Morning Edition

Weekdays from 5am to 9am
Steve Inskeep and Renee Montagne

Morning Edition provides news in context, airs thoughtful ideas and commentary, and reviews important new music, books, and events in the arts. All with voices and sounds that invite listeners to experience the stories.

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Author Interviews
3:28 am
Tue June 4, 2013

Book Explores Downfall Of An Indian-American Business Icon

Rajat Gupta, former Goldman Sachs director and former senior partner at McKinsey & Co., was sentenced to two years in prison for leaking inside information to hedge fund manager Raj Rajaratnam.
Spencer Platt Getty Images

Originally published on Tue June 4, 2013 8:10 am

Rajat Gupta was one of the wealthiest and most successful men in America and an icon of the Indian-American community. Today, he faces two years in prison for insider trading, convicted of passing corporate secrets to his billionaire friend and Galleon Group founder Raj Rajaratnam.

Gupta was already a wealthy man; what was the motive for his crime? In The Billionaire's Apprentice:The Rise of the Indian-American Elite and the Fall of the Galleon Hedge Fund, journalist Anita Raghavan tries to answer that question.

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Parallels
3:27 am
Tue June 4, 2013

High-Tech Sensors Help Old Port City Leap Into Smart Future

The Spanish city of Santander is using a network of sensors to help improve services and save money. Incidents reported to Santander's command-and-control center, where the city manages data from sensors and smartphone reports made by citizens, are plotted on a map of the city.
Courtesy of the University of Cantabria

Originally published on Tue June 4, 2013 1:53 pm

Aside from the occasional ferry down from England, the old Spanish port city of Santander doesn't get too many foreign visitors. So imagine the locals' surprise when delegations from Google, Microsoft and the Japanese government all landed there recently, to literally walk the streets.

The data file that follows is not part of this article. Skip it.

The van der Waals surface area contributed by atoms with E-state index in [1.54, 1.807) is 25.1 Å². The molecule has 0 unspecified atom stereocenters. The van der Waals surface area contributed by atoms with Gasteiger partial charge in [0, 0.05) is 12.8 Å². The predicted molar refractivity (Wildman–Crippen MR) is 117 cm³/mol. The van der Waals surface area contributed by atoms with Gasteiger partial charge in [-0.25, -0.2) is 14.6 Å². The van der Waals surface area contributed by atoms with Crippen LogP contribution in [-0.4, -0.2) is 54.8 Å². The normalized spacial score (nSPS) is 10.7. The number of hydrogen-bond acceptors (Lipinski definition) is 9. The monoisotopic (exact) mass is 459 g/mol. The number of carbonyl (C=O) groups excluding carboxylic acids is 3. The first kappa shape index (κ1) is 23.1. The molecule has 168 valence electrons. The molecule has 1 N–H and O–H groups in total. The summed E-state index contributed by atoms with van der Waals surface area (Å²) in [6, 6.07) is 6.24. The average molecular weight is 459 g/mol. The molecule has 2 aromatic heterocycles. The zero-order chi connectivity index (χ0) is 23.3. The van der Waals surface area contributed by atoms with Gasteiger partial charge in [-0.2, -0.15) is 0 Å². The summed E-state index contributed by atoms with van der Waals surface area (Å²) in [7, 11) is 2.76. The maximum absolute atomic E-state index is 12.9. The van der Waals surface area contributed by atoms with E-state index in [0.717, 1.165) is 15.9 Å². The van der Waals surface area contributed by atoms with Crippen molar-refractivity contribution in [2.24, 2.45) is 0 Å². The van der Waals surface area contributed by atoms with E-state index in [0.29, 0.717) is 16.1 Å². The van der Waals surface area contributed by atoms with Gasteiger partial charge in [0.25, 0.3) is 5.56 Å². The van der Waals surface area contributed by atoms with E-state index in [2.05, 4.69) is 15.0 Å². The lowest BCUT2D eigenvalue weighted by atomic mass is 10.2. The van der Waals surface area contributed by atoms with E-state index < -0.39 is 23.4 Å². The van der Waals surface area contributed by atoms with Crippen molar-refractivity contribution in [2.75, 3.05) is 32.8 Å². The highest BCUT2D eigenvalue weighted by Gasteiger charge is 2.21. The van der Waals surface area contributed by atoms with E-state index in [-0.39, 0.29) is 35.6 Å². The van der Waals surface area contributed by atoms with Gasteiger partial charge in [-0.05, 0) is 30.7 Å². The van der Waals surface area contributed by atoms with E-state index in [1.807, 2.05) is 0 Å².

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Shots - Health News
2:19 am
Tue June 4, 2013

Obama Administration Seeks To Ease Approvals For Antibiotics

These staph bacteria are resistant to vancomycin, an antibiotic that is one of the last lines of defense.
Janice Haney Carr CDC

Originally published on Tue June 4, 2013 5:15 pm

Every day in hospitals all over America, thousands of patients die of infections that used to be curable. But the antibiotics used to treat them aren't working anymore.

It's called drug resistance, and it's largely a consequence of antibiotics overuse. The more germs are exposed to antibiotics, the faster they mutate to evade being vanquished.

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Code Switch
12:03 am
Tue June 4, 2013

New Survey Takes A Snapshot Of The View From Black America

African-Americans said they were optimistic about the future despite anxieties about possible financial hardships.
Barry Gregg Corbis

Originally published on Thu June 6, 2013 5:19 pm

You might think African-Americans might be more pessimistic about their lives. The housing crisis decimated pockets of black wealth. The black unemployment rate has been nearly double the national average for several years.

But according to findings from our survey of more than 1,000 African-Americans, you'd be wrong.

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The Two-Way
2:41 pm
Mon June 3, 2013

Why Chase Tornadoes? To Save Lives, Not To 'Die Ourselves'

Friday's storm, which produced a mile-wide tornado, as it neared El Reno, Okla.
Richard Rowe Reuters /Landov

Originally published on Tue June 4, 2013 8:10 am

  • Josh Wurman on why scientists get close to tornadoes
  • Josh Wurman on how the community is reacting to three storm chasers' deaths

The deaths Friday of veteran storm chaser Tim Samaras, his son Paul and their friend Carl Young when a tornado near El Reno, Okla., pummeled their vehicle has raised some questions:

-- Why do storm chasers do what they do?

-- Do the benefits outweigh the dangers?

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